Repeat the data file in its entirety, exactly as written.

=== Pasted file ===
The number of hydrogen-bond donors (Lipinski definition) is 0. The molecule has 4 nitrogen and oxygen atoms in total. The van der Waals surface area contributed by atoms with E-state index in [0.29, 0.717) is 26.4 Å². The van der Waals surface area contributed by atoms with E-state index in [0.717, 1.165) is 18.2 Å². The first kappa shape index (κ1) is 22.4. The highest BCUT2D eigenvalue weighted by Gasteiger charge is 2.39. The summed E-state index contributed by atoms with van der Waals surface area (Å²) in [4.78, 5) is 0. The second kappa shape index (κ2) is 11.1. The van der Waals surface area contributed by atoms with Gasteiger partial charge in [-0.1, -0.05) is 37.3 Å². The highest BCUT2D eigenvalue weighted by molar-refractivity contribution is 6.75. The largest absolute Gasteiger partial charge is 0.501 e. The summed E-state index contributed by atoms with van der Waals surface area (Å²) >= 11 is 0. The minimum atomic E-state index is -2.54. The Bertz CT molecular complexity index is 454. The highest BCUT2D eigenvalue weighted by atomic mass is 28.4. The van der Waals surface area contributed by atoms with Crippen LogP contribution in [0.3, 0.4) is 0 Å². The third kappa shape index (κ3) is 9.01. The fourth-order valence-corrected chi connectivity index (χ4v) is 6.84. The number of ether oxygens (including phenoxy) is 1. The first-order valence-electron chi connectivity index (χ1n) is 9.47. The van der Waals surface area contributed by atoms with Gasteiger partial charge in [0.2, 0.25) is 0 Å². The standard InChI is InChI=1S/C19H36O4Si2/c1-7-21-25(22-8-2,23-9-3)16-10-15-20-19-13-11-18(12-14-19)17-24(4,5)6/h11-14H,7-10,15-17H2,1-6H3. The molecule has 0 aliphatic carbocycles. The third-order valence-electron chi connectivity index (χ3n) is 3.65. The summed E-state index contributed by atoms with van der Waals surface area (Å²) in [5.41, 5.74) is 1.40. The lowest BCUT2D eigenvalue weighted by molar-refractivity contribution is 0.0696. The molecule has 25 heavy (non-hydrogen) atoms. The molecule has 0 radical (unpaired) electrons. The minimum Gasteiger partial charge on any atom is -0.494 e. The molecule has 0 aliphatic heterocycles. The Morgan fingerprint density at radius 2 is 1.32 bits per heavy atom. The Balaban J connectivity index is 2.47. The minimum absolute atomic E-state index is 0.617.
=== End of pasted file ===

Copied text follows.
The number of hydrogen-bond donors (Lipinski definition) is 0. The molecule has 4 nitrogen and oxygen atoms in total. The van der Waals surface area contributed by atoms with E-state index in [0.29, 0.717) is 26.4 Å². The van der Waals surface area contributed by atoms with E-state index in [0.717, 1.165) is 18.2 Å². The first kappa shape index (κ1) is 22.4. The highest BCUT2D eigenvalue weighted by Gasteiger charge is 2.39. The summed E-state index contributed by atoms with van der Waals surface area (Å²) in [4.78, 5) is 0. The second kappa shape index (κ2) is 11.1. The van der Waals surface area contributed by atoms with Gasteiger partial charge in [-0.1, -0.05) is 37.3 Å². The highest BCUT2D eigenvalue weighted by molar-refractivity contribution is 6.75. The largest absolute Gasteiger partial charge is 0.501 e. The summed E-state index contributed by atoms with van der Waals surface area (Å²) >= 11 is 0. The minimum atomic E-state index is -2.54. The Bertz CT molecular complexity index is 454. The highest BCUT2D eigenvalue weighted by atomic mass is 28.4. The van der Waals surface area contributed by atoms with Crippen LogP contribution in [0.3, 0.4) is 0 Å². The third kappa shape index (κ3) is 9.01. The fourth-order valence-corrected chi connectivity index (χ4v) is 6.84. The number of ether oxygens (including phenoxy) is 1. The first-order valence-electron chi connectivity index (χ1n) is 9.47. The van der Waals surface area contributed by atoms with Gasteiger partial charge in [0.2, 0.25) is 0 Å². The standard InChI is InChI=1S/C19H36O4Si2/c1-7-21-25(22-8-2,23-9-3)16-10-15-20-19-13-11-18(12-14-19)17-24(4,5)6/h11-14H,7-10,15-17H2,1-6H3. The molecule has 0 aliphatic carbocycles. The third-order valence-electron chi connectivity index (χ3n) is 3.65. The summed E-state index contributed by atoms with van der Waals surface area (Å²) in [5.41, 5.74) is 1.40. The lowest BCUT2D eigenvalue weighted by molar-refractivity contribution is 0.0696. The molecule has 25 heavy (non-hydrogen) atoms. The molecule has 0 radical (unpaired) electrons. The minimum Gasteiger partial charge on any atom is -0.494 e. The molecule has 0 aliphatic heterocycles. The Morgan fingerprint density at radius 2 is 1.32 bits per heavy atom. The Balaban J connectivity index is 2.47. The minimum absolute atomic E-state index is 0.617.